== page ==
Civil rights organizations file requests to preserve ICE records

ICE can destroy certain detainee records from as early as 2017.

Four civil rights organizations have filed separate Freedom of Information Act requests with Immigration and Customs Enforcement to prevent the destruction of any records related to undocumented immigrants detained by the agency.

The American Civil Liberties Union, National Immigrant Justice Center, American Immigration Council and National Immigration Law Center filed FOIA requests after the National Archives and Records Administration approved a disposition schedule request ICE submitted in October 2015 about how long it was required to maintain records involving closed cases.

According to the organizations, allowing ICE to discard complaints about civil rights violations and inadequate medical care after three years -- unless pending litigation or a FOIA request -- is against the law.

"As one example, according to the current records schedule information, correspondence and other information related to complaints regarding inadequate medical care of a detained individual 'made by detainees or ICE stakeholders' are to be destroyed three years after CRCL [Office for Civil Rights and Civil Liberties] is satisfied with ICE's response to the complaint unless there is a pending FOIA or other litigation that would preserve those records," said Emily Creighton, the directing attorney of transparency with the American Immigration Council.

She added: "We feel certain that the treatment of individuals in immigration detention will be relevant for years to come. Our FOIAs are an attempt to help preserve a more complete picture of how individuals are treated by ICE."

Agencies like ICE are prohibited from destroying records required for litigation or in response to FOIA requests, said Jesse Franzblau, a senior policy analyst at NIJC.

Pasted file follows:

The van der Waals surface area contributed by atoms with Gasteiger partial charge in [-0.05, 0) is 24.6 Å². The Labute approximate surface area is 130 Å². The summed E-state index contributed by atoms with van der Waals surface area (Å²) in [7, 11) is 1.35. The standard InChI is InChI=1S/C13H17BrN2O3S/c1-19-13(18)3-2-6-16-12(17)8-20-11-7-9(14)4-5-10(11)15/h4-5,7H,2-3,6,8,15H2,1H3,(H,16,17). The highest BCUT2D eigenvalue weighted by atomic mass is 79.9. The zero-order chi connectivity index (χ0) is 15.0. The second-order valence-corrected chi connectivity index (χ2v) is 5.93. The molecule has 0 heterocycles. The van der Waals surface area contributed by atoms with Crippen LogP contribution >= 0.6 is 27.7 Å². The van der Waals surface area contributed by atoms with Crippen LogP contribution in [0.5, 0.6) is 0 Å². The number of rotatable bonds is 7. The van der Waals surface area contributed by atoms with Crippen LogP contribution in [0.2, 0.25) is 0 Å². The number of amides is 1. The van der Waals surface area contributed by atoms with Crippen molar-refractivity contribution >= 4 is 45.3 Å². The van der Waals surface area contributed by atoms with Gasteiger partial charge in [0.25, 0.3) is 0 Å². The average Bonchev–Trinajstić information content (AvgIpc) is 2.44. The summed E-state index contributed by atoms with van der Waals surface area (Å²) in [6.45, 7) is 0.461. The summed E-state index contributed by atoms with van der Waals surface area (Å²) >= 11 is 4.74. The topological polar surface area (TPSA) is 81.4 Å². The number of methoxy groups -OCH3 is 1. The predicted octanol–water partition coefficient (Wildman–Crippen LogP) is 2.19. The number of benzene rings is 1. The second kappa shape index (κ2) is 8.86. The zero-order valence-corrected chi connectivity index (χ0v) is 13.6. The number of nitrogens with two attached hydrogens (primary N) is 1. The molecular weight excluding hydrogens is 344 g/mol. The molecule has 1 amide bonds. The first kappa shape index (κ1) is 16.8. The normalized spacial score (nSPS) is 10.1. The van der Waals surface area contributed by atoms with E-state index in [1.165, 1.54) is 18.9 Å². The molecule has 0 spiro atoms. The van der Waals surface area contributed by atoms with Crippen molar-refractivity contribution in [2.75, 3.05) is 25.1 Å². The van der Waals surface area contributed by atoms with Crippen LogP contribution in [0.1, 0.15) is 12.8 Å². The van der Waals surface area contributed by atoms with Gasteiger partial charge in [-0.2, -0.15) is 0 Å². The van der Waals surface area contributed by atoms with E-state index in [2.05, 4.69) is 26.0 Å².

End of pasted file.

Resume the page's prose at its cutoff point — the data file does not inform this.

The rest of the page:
Not all of the records are subjected to the three-year deadline after a complaint is investigated by ICE and the Office for Civil Rights and Civil Liberties.

After "several revisions" and public debate since 2017 regarding records related to deaths of detainees and allegations of sexual assault and abuse, ICE was given the green light to delete records in December 2019, according to NARA. ICE has not been accused of destroying any records.

"NARA adjusted the proposed ICE records schedule after widespread outcry, ensuring that some records would be preserved for 25 years. But NARA is still on track to allow ICE to begin destroying the important collections of records, which is what prompted our FOIA," Franzblau added.

Files related to any detainee who died while in ICE custody are to remain in ICE's system permanently, while records from detainees who filed allegations of sexual assault and abuse can only be retained for 25 years, according to NARA.

"But it's still not permanent," Creighton noted.

NIJC said the time limits on records are against the law and is calling on Congress to investigate the agency.

Franzblau said the National Archives' decision "to approve the destruction of evidence of human rights abuses against immigrants locked in ICE's detention system" was "dangerous."

NARA responded to "mischaracterizations" of the records disposition schedule in a Feb. 14 press release citing the Federal Records Act.

"These decisions were based on long-established records appraisal policies and procedures, consistent with the Federal Records Act, and are thoroughly explained in the publicly available response to comments posted on Regulations.gov.," the agency wrote.

NARA declined to comment further. ICE didn't immediately respond to requests for comment from ABC News.

During the 2019 fiscal year, ICE reported its officers arrested "approximately 143,000 aliens and removed more than 267,000 -- which is an increase in removals from the prior year."

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